New Ways to Build Trust

In the old days it was easier to build trust, but we can’t go back to the old days, because anybody who spoke the way they did in the old days, we could not trust, because we have discovered new ways of tricking people, and once learned, these cannot be unlearned.

A long time ago if somebody cried it meant he was really upset, but then we learned to pretend to cry, and now you can’t trust it.

So what to do?

People have developed new ways of signaling their trustworthiness. It is like an arms race.

Literature is a tool in the smoking out of forms of deceit and the development of new forms of trust-signaling. For example, the romantics tried to signal trustworthiness by going on endlessly about their inner feelings. It wasn’t because they were self-indulgent. It was because at the time they were writing the fakes had not looked within enough to talk at length about their feelings, so somebody who did talk at length about his feelings was more likely to be trustworthy. Of course that is not true anymore and hasn’t been for a while — but that is why romantic literature gave way to a bracingly ironic chilly style. It was to teach people that you couldn’t trust somebody who analyzed his subjective experience to be trustworthy — he could be a self-regarding monster. And so on.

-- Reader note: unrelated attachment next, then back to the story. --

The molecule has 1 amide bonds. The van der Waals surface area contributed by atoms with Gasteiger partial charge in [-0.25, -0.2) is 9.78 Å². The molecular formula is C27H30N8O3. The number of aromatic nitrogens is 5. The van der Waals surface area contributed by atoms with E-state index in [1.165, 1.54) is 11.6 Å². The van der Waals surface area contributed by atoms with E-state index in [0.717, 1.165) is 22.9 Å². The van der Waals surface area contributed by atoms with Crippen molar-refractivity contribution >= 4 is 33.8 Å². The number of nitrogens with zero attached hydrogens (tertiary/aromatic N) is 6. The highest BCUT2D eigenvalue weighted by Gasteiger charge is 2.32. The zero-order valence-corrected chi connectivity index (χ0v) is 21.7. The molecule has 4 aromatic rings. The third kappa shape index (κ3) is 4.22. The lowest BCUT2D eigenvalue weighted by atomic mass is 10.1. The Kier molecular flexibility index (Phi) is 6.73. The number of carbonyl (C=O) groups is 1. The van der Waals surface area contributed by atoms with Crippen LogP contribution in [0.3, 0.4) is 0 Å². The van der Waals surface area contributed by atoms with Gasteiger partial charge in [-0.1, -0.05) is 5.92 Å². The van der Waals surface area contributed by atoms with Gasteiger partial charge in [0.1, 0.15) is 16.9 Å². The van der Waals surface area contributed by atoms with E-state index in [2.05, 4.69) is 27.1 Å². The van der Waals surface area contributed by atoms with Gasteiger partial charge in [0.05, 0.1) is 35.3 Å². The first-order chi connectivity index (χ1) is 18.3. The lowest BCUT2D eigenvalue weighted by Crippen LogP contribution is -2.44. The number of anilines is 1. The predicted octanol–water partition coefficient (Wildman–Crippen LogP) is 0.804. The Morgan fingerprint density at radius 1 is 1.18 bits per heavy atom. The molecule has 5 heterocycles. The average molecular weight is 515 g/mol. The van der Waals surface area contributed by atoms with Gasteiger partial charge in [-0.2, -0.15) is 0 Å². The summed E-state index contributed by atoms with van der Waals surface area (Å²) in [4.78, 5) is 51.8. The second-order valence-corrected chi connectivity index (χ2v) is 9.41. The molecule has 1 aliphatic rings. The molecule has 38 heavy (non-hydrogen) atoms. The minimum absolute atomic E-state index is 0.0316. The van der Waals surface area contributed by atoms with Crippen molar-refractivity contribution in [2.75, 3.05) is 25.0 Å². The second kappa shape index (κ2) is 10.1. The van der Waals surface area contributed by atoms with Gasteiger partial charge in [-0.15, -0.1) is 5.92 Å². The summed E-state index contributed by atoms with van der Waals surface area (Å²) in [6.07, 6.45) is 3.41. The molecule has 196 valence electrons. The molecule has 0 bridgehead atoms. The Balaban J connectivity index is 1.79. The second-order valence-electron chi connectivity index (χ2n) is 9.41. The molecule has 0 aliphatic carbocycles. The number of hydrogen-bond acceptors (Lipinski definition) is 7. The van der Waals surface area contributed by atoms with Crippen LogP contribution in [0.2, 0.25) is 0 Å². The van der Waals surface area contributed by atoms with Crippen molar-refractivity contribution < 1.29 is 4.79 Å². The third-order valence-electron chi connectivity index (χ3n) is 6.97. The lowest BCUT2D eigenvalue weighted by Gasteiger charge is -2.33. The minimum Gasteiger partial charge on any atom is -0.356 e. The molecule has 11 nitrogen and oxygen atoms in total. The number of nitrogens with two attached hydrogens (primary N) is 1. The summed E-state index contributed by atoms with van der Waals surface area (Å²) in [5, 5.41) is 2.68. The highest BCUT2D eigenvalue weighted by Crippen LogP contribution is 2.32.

It means you can long for the simplicity of an old way of expression — eg the Bible –but must be very wary of anyone who uses that way of expression today — most likely they are a trickster who are looking for an unusally gullible audience who have not encountered that trick before. The pious fraud carries the tricks of an outmoded era into a vulnerable population that has not yet gotten the news.

It’s not something to be lamented, but something to be noticed, because every new form of deceit gives rise to a more refined and sophisticated way of building trust.

In the old days you could just write a religious parable. But nowadays to have the simplicity of a religious parable you must have the deliberate ambiguity of Kafka.

It’s not something to be lamented because the new forms of signaling trust are more sophisticated. But nor is it something to be celebrated as the new ways to build trust do not lead to people trusting each other more than they once did. They trust each other exactly as much. And that’s, give or take, and for the most part, exactly as much as they should.


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